Review: Letters to the Lost by Brigid Kemmerer

I received this book for free from Publisher in exchange for an honest review. This does not affect my opinion of the book or the content of my review.

Review: Letters to the Lost by Brigid KemmererLetters to the Lost by Brigid Kemmerer
Series: Letters to the Lost #1
Published by Bloomsbury USA Childrens on April 4, 2017
Genres: Contemporary, Romance
Pages: 400
Format: ARC
Source: Publisher
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Juliet Young always writes letters to her mother, a world-traveling photojournalist. Even after her mother's death, she leaves letters at her grave. It's the only way Juliet can cope.

Declan Murphy isn't the sort of guy you want to cross. In the midst of his court-ordered community service at the local cemetery, he's trying to escape the demons of his past.

When Declan reads a haunting letter left beside a grave, he can't resist writing back. Soon, he's opening up to a perfect stranger, and their connection is immediate. But neither Declan nor Juliet knows that they're not actually strangers. When life at school interferes with their secret life of letters, sparks will fly as Juliet and Declan discover truths that might tear them apart.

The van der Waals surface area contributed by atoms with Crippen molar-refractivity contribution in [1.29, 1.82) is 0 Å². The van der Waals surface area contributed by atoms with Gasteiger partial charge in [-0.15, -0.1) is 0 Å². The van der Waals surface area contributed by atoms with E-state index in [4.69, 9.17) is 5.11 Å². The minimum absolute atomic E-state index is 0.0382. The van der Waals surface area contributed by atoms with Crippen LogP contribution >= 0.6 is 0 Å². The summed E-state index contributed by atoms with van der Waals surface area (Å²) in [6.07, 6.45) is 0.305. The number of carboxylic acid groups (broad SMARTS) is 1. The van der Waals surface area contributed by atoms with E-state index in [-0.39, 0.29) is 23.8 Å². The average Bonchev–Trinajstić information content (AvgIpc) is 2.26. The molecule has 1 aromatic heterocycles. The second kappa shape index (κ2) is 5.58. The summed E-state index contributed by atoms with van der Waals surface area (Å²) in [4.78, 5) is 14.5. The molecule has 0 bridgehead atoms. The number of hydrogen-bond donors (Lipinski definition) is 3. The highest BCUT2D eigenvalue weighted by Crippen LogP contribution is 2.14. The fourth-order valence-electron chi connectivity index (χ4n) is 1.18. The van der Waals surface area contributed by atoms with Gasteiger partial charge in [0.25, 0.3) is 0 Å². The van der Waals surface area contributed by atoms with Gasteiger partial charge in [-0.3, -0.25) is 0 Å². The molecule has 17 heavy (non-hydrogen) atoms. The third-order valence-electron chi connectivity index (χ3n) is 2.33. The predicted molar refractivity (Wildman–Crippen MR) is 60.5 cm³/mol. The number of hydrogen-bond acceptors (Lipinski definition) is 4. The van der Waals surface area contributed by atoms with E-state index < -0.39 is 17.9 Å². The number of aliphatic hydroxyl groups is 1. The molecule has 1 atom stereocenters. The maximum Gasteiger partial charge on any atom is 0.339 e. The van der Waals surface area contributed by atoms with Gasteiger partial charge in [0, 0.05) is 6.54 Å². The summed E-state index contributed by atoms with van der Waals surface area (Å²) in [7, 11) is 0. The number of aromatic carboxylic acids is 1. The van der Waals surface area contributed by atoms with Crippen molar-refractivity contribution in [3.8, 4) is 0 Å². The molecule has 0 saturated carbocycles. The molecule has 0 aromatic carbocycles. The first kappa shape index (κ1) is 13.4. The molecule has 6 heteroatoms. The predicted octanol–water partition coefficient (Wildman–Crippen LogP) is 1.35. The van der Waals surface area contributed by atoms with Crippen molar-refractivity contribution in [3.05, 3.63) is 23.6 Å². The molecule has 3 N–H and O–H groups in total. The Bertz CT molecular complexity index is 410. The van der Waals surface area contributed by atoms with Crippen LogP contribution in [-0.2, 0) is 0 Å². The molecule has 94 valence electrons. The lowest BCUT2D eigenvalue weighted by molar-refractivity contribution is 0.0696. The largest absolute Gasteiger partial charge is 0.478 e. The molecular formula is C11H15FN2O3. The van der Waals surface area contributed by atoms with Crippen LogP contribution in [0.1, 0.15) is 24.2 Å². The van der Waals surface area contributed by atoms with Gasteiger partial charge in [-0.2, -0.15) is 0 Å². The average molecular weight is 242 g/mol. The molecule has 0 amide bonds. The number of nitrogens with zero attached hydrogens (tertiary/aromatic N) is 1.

Before reading Letters to the Lost, I just was not sure it would be a Christina book. It sounded way too sad and melodramatic. I’m not generally into bad boy books, and grief books can be just absolutely the most painful (see: Second Chance Summer). I should have trusted in Gillian (Writer of Wrongs), who loved this and is basically my book twin, because I was captured by the voice and narrative style on the first page, and I couldn’t put this book down.

Well, okay, that’s a slight lie. I did put the book down, but only at like 1:30 AM, because I needed to get some sleep bc goddammit Monday and responsibilities and this is why we can’t have nice things. I slept pretty terribly, which I think might be the book’s fault, but I’m not even mad, because I woke up early and got to finish before work. Honestly, if something took the place of sleep and I don’t hate it, that means something. I very much value my sleep.

Letters to the Lost opens each chapter with a letter or email, or occasionally the painful absence of a message. One thing that may not be super apparent from this blog is that I LOVE epistolary novels a whole bunch; they’re just aren’t a ton of them, so it’s not something I get to squee over too often, epistolary novels having peaked in popularity before the 20th century. Epistolary novels are fantastic for bantery readers, because these exchanges are ALL communication. It’s not the same as back and forth dialog, but it’s a similar principal where the characterization depends heavily on how they present themselves in a written form, rather than the descriptive narration.

Juliet’s mother died the previous May in a hit-and-run accident, on the way back from the airport. Because Jules asked her to come home early, she feels guilty for her mother’s death, and she’s unable to process her grief. She and her mother exchanged letters when her mom was (frequently) away on assignment, and now she writes letters and leaves them at her grave a couple of times a week. Declan, assigned to mow lawns for his community service requirement after drunkenly crashing a car into a tree, finds one of Jules’ letters and responds. This begins their correspondence, initially in anger and then in kinship.